Pythagoras Saw Homer and Hesiod Punished in Hell! (plus an etymology for his name)

Diogenes Laertius, 8.21 (Lives of the Sophists)


“Hieronymos says that when Pythagoras went down into Hades he saw the ghost of Hesiod bound to a bronze pillar, squeaking, and that Homer’s ghost was hanging from a tree surrounded by snakes. They were being punished for the things they said about the gods. And in addition he saw men who were not willing to have sex with their own wives. This is the reason, that Pythagoras was honored by the inhabitants of Croton. Aristippos of Cyrene in his work Peri Physiologoi says that Pythagoras was given his name because he spoke the truth publically [agoreuô] no less than the Pythian oracle.”

φησὶ δ’ ῾Ιερώνυμος (Hiller xxii) κατελθόντα αὐτὸν εἰς ᾅδου τὴν μὲν ῾Ησιόδου ψυχὴν ἰδεῖν πρὸς κίονι χαλκῷ δεδεμένην καὶ τρίζουσαν, τὴν δ’ ῾Ομήρου κρεμαμένην ἀπὸ δένδρου καὶ ὄφεις περὶ αὐτὴν ἀνθ’ ὧν εἶπον περὶ θεῶν, κολαζομένους δὲ καὶ τοὺς μὴ θέλοντας συνεῖναι ταῖς ἑαυτῶν γυναιξί· καὶ δὴ καὶ διὰ τοῦτο τιμηθῆναι  ὑπὸ τῶν ἐν Κρότωνι. φησὶ δ’ ᾿Αρίστιππος ὁ Κυρηναῖος ἐν τῷ Περὶ φυσιολόγων Πυθαγόραν αὐτὸν ὀνομασθῆναι ὅτι τὴν ἀλήθειαν ἠγόρευεν οὐχ ἧττον τοῦ Πυθίου.


The sacrilege of Homer and Hesiod is an ancient motif finding its earliest extant articulation in the pre-Socratic poet Xenophanes:

Xenophanes, fragments 9-11


“From the beginning, according to Homer, since everyone has learned [from him…]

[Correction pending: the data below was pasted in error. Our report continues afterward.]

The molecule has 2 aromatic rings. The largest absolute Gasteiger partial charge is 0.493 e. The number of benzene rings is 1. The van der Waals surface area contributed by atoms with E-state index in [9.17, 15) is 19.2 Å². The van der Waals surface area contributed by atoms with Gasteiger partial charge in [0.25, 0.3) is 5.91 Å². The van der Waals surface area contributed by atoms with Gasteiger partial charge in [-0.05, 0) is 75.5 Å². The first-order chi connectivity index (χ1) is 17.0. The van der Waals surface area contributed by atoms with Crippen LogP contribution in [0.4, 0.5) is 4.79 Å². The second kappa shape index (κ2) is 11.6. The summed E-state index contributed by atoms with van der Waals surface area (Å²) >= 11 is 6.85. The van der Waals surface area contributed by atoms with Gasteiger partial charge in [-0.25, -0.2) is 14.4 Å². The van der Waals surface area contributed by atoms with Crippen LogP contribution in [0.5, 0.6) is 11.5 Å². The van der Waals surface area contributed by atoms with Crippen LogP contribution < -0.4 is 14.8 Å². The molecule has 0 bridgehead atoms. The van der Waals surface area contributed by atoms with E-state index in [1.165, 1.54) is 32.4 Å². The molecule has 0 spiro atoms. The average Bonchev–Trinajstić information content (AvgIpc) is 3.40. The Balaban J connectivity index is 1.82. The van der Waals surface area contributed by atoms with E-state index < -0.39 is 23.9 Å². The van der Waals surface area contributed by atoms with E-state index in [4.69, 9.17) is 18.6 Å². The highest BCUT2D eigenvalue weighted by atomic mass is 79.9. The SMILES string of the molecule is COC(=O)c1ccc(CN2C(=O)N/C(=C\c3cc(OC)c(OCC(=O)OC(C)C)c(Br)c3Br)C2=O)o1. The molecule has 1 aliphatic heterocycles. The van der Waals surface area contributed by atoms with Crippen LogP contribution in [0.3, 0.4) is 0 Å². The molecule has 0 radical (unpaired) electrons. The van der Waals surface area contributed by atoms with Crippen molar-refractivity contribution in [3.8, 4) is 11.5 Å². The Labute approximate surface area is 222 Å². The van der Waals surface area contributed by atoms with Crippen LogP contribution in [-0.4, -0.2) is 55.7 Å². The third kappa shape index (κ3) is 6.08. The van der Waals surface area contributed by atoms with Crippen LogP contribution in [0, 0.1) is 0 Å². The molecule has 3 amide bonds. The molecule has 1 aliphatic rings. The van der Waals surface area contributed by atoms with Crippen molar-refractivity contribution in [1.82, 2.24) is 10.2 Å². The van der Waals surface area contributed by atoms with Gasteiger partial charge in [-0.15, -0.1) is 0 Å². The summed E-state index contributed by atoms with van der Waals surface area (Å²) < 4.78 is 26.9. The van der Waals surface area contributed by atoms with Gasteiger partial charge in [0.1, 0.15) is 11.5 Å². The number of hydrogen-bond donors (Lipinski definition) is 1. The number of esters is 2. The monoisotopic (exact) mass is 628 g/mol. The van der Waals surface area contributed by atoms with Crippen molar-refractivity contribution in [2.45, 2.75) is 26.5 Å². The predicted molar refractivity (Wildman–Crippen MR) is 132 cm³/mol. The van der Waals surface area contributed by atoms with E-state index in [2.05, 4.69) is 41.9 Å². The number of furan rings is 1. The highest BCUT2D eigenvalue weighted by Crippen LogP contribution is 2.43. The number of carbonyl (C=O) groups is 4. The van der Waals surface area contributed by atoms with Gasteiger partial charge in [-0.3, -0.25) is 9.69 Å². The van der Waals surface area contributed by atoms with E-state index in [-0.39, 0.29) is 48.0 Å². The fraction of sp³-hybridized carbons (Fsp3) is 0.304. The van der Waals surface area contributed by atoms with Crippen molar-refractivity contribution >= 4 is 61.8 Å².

*          *          *

“Homer and Hesiod have attributed everything to the gods
that is shameful and reprehensible among men:
theft, adultery and deceiving each other

*          *          *

How they have sung the most the lawless deeds of the gods!
That they steal, commit adultery and deceive one another…


Fr. 9

ἐξ ἀρχῆς καθ’ ῞Ομηρον, ἐπεὶ μεμαθήκασι πάντες …


Fr. 10

πάντα θεοῖσ’ ἀνέθηκαν ῞Ομηρός θ’ ῾Ησίοδός τε,
ὅσσα παρ’ ἀνθρώποισιν ὀνείδεα καὶ ψόγος ἐστίν,
κλέπτειν μοιχεύειν τε καὶ ἀλλήλους ἀπατεύειν.


Fr. 11

ὡς πλεῖστ’ ἐφθέγξαντο θεῶν ἀθεμίστια ἔργα,
κλέπτειν μοιχεύειν τε καὶ ἀλλήλους ἀπατεύειν.

Euripides on a Sick Country: fr. 267 (Auge)

“The sick state is ingenious at discovering crimes.”

δεινὴ πόλις νοσοῦσ’ ἀνευρίσκειν κακά.

I’m sure we can all think of events in our respective polities appropriate to this fragment from Euripides. The more things change…

But, here’s a useful reminder from Aeschylus on consequences (Eumenides, 644-651)

“After the dust has soaked up the blood
Of a dying man, there is no resurrection.
My father can’t cast a spell on this
But all other things he can turn back and forth
Without losing his breath at all.”

ἀνδρὸς δ’ ἐπειδὰν αἷμ’ ἀνασπάσῃ κόνις
ἅπαξ θανόντος, οὔτις ἔστ’ ἀνάστασις.
τούτων ἐπῳδὰς οὐκ ἐποίησεν πατὴρ
οὑμός, τὰ δ’ ἄλλα πάντ’ ἄνω τε καὶ κάτω
στρέφων τίθησιν οὐδὲν ἀσθμαίνων μένει.

The father in question in this passage is Zeus, the god of justice. The Greeks needed to believe that Zeus would support justice (ultimately) because they saw that men failed to. Since we’re playing Aristophanes here and having the old tragedians compete, I’ll give Euripides a final and sacrilegious word:

Euripides, fr. 292.6 (Bellerophon)

“If the gods do a shameful thing, they are not gods.”

εἰ θεοί τι δρῶσιν αἰσχρόν, οὐκ εἰσὶν θεοί.

Ovid, Heroides 5.5-9: Oenone to Paris

“What god has put his power against my prayers?
What crime stops me from remaining yours?
We must bear lightly whatever suffering we’ve earned.
We must mourn the punishment that comes undeserved.”

Quis deus opposuit nostris sua numina votis?
ne tua permaneam, quod mihi crimen obest?
leniter, e merito quicquid patiare, ferendum est;
quae venit indignae poena dolenda venit.